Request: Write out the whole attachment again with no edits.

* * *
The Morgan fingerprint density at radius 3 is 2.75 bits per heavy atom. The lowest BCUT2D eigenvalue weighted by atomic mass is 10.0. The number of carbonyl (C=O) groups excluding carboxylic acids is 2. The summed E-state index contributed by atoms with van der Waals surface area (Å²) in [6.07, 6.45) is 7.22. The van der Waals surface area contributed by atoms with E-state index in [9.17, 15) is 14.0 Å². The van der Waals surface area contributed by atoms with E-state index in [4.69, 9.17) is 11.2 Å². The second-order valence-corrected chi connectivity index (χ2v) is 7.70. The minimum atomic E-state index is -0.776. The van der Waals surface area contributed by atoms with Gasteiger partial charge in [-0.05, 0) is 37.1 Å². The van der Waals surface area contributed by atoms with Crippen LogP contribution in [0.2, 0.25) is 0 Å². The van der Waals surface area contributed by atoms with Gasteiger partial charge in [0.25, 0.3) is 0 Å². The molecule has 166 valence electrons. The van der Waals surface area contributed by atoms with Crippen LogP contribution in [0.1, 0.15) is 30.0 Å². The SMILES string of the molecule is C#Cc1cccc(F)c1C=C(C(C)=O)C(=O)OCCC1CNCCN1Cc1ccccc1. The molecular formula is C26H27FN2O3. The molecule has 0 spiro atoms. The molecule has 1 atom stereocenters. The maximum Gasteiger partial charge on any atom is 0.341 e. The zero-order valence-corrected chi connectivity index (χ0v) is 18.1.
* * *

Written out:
The Morgan fingerprint density at radius 3 is 2.75 bits per heavy atom. The lowest BCUT2D eigenvalue weighted by atomic mass is 10.0. The number of carbonyl (C=O) groups excluding carboxylic acids is 2. The summed E-state index contributed by atoms with van der Waals surface area (Å²) in [6.07, 6.45) is 7.22. The van der Waals surface area contributed by atoms with E-state index in [9.17, 15) is 14.0 Å². The van der Waals surface area contributed by atoms with E-state index in [4.69, 9.17) is 11.2 Å². The second-order valence-corrected chi connectivity index (χ2v) is 7.70. The minimum atomic E-state index is -0.776. The van der Waals surface area contributed by atoms with Gasteiger partial charge in [-0.05, 0) is 37.1 Å². The van der Waals surface area contributed by atoms with Crippen LogP contribution in [0.2, 0.25) is 0 Å². The van der Waals surface area contributed by atoms with Gasteiger partial charge in [0.25, 0.3) is 0 Å². The molecule has 166 valence electrons. The van der Waals surface area contributed by atoms with Crippen LogP contribution in [0.1, 0.15) is 30.0 Å². The SMILES string of the molecule is C#Cc1cccc(F)c1C=C(C(C)=O)C(=O)OCCC1CNCCN1Cc1ccccc1. The molecular formula is C26H27FN2O3. The molecule has 0 spiro atoms. The molecule has 1 atom stereocenters. The maximum Gasteiger partial charge on any atom is 0.341 e. The zero-order valence-corrected chi connectivity index (χ0v) is 18.1.